Take note of your interactions with the dog. If the dog urinates when you bend over or reach towards him or her, it’s submissive urination.

If the dog urinates when you interact via speech, touch or eye contact, it’s more likely to be submissive urination.

If the dog is not sitting or lying, and is not in the process of sitting or lying, AND you are not interacting with the dog, it is more likely to be excitement urination. If he or she eliminates while running to greet you, it is more likely to be excitement urination. If the dog urinates while zooming around the room, it’s excitement urination.

I’ve only met a few dogs that exhibited excitement urination. Most often, submissive urination is the diagnosis. In rare cases, it is a combination of both submissive and excitement urination.


Excitement Urination Solutions

Be sure to have your vet rule out medical causes if you have an older dog that exhibits excitement urination.

To reduce excitement urination, tone down your enthusiasm. Avoid games that involve excessive amounts of glee which encourage your dog to race around the room. More often than not, a pup with excitement urination will grow out of the behavior after he’s been with you a while. Some older dogs may always release urine

when encouraged to dash around the house.

Submissive Urination Solutions

Shy dogs are prone to exhibit submissive urination. Confident dogs are less likely to react with submission when people interact with them. Submissive urination is not a voluntary behavior; it is triggered by “scary” stimuli and is more of a fear response. After the family learns a bit about the causes and changes their behaviors, and the dog matures and gains confidence, it usually subsides. Here are some short term and long term suggestions.


Short Term Solutions

Make your approaches less intimidating. During initial greetings, turn sideways. Avoid bending over to greet the dog. Don’t reach to pat the dog, especially on top of the head. Don’t initially speak to the dog, and don’t make eye contact.

After a few minutes, greet the dog in a calm, non-threatening manner. Touching a dog on the chest or belly so that your arm or hand does not loom over the dog’s head or body is usually perceived as less threatening. Patting a dog’s hips, back or sides, and scratching behind the ears, are less threatening when you are beside and slightly behind the dog as opposed to positioning yourself directly in front.

Never fuss at a dog or console the dog for submissive urination. Act as if it did not happen.

If you expect guests, take your pup outside on a leash for the initial greeting. This won’t solve the problem, but it will make cleanup unnecessary!

If your dog jumps up on guests and then releases urine when the guests reach to pet him or her, your goal is to teach your dog how to greet politely.

If the dog eliminates when released from a crate, place the crate near an outside exit into a fenced area. Before you open the crate, open the outside door. Then open the crate door, and without saying anything, step outside and call the dog or toss a toy outside. If your dog is small and is confined in an airline carrier, pick up the carrier and take it outside before you open the carrier door and walk away.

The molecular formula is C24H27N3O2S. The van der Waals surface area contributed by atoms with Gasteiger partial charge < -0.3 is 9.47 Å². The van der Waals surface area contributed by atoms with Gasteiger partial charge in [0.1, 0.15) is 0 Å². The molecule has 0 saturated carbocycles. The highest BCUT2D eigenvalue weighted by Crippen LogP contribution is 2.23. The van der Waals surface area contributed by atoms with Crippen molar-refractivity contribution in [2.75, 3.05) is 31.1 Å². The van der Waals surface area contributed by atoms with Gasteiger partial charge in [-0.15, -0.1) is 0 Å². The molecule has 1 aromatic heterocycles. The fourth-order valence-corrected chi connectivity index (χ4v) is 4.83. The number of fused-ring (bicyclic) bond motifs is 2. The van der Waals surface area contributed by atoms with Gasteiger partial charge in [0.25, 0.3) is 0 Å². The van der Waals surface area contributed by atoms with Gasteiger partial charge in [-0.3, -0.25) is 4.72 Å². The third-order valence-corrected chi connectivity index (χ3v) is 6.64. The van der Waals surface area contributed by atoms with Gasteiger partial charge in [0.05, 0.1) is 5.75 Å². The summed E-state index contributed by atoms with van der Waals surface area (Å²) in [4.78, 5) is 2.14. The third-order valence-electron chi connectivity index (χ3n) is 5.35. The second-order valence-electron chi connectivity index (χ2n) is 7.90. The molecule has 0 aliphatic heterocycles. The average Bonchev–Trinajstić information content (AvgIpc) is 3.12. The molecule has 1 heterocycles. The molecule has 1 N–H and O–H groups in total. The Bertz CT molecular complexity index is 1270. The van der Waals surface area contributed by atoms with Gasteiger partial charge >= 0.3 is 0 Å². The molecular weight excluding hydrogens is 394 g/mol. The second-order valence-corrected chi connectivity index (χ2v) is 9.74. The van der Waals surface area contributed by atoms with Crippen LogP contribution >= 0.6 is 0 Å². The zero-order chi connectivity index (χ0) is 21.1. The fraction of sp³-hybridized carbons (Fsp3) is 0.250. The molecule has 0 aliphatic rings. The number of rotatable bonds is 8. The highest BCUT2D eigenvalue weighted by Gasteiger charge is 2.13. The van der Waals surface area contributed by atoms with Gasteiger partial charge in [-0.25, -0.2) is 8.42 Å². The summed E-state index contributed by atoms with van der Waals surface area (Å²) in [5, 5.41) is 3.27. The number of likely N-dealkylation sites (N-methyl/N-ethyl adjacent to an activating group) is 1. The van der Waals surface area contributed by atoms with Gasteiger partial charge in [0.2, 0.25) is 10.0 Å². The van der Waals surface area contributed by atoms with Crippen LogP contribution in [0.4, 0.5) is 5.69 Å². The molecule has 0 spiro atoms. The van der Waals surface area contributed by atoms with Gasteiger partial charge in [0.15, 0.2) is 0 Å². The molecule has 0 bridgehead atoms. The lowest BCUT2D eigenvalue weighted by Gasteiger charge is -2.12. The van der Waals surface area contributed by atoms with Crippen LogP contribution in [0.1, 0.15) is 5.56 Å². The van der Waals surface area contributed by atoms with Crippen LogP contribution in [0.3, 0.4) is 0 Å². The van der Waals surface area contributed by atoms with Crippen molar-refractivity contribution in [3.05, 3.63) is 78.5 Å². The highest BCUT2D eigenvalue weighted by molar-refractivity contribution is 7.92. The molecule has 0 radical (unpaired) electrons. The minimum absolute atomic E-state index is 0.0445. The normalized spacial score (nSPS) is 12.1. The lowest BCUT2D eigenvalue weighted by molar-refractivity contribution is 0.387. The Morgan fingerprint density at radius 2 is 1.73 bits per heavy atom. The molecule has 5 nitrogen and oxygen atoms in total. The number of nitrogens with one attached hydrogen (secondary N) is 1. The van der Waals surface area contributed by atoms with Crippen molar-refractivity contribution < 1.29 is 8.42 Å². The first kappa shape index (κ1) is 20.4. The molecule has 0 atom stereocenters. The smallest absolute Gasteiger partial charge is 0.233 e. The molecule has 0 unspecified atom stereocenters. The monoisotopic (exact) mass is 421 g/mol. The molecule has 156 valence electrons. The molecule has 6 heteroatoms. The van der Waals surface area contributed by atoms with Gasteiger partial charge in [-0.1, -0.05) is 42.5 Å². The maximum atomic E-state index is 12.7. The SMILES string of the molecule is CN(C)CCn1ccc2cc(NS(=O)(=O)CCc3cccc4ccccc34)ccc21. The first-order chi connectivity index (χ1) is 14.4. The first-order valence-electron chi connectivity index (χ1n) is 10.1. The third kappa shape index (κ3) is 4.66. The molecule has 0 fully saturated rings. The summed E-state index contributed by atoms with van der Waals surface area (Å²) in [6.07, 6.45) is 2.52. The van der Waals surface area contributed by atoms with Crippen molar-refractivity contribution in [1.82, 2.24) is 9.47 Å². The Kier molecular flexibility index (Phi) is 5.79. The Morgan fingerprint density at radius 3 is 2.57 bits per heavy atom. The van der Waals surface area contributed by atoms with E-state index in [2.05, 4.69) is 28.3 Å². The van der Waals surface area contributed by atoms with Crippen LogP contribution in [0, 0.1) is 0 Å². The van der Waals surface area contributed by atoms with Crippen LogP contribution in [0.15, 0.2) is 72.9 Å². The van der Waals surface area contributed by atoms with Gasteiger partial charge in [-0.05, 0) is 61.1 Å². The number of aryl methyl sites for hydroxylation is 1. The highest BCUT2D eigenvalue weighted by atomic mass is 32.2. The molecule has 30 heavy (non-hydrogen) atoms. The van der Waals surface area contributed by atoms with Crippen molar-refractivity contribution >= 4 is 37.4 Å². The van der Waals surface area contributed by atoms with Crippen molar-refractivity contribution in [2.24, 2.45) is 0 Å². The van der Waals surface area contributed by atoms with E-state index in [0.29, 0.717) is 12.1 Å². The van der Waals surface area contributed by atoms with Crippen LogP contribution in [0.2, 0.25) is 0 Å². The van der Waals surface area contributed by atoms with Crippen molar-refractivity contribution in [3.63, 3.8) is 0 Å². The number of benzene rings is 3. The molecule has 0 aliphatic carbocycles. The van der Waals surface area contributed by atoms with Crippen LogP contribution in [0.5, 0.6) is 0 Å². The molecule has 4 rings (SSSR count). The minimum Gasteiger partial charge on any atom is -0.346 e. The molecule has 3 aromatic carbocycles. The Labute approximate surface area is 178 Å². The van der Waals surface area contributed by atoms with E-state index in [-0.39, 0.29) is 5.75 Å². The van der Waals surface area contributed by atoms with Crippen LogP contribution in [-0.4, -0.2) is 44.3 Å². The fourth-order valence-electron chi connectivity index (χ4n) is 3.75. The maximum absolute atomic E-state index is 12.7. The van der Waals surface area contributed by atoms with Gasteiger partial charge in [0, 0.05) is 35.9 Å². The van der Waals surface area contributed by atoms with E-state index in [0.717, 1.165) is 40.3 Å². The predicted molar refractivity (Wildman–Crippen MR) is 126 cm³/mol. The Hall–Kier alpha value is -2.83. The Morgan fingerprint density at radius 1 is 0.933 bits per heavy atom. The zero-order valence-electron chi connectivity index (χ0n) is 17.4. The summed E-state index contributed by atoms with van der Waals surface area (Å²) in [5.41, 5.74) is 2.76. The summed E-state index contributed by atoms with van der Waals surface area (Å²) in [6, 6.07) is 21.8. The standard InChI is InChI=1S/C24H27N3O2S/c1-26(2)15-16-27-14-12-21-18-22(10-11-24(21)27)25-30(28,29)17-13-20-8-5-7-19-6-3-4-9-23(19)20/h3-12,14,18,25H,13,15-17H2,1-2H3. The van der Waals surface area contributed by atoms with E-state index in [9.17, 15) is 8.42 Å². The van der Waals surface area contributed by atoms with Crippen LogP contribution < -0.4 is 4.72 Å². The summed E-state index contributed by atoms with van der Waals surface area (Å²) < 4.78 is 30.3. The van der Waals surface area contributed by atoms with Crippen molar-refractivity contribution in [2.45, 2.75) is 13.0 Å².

Teach the dog to perform an alternate, confident behavior that will focus attention on something other than the approach of people. Ask for this alternate behavior when you or others approach. Fetch, chase the ball, or “parade with toy in mouth” are good choices for alternate behaviors.

During this treatment period, always greet the dog with a couple of toys in hand. Place them outside the door in the garage or utility room. During the greeting (before the dog reaches you), toss a ball for him or her to chase/retrieve. This will physically orient the dog away from you and focus his or her attention on a task that is incompatible with submissive greetings.

Instead of using toys, you could toss a few tasty food treats on the floor. Toss them in an area behind or to the side of the dog. This focuses the dog’s attention away from you. Walk back out the door while the dog is eating the treats. Repeat this sequence two times whenever you arrive home. After your second entrance, toss the treats and walk into another room and be seated. Wait for the dog to approach you. You may speak softly to the dog, but do not reach out to touch the dog. Wait a couple of minutes before you start interacting.

After a few of these sessions, your dog will begin to associate your arrival with food treats. The involuntary submissive responses to the stimulus of approaching humans will be replaced with the involuntary response of salivation. Your approach will trigger a “Oh goodie, here come the treats!” response.

Long Term Solutions

Your methods of interacting throughout the day shape the relationship with your puppy. Following these guidelines will usually reduce submissive urination due to behavioral causes.

  • Do not scold your pup or use body language which triggers submissive urination.
  • Never scold any dog for any house training mistakes, much less for submissive urination.
  • Do not coddle or tell your submissive dog, “it’s ok”. Just ignore the behavior and try to engage the dog in a confident task.
  • Never reach down and touch any dog that is jumping up to greet you.
  • Careful socialization in safe environments during the critical period of socialization (3-12 weeks) may lower the risk of submissive urination.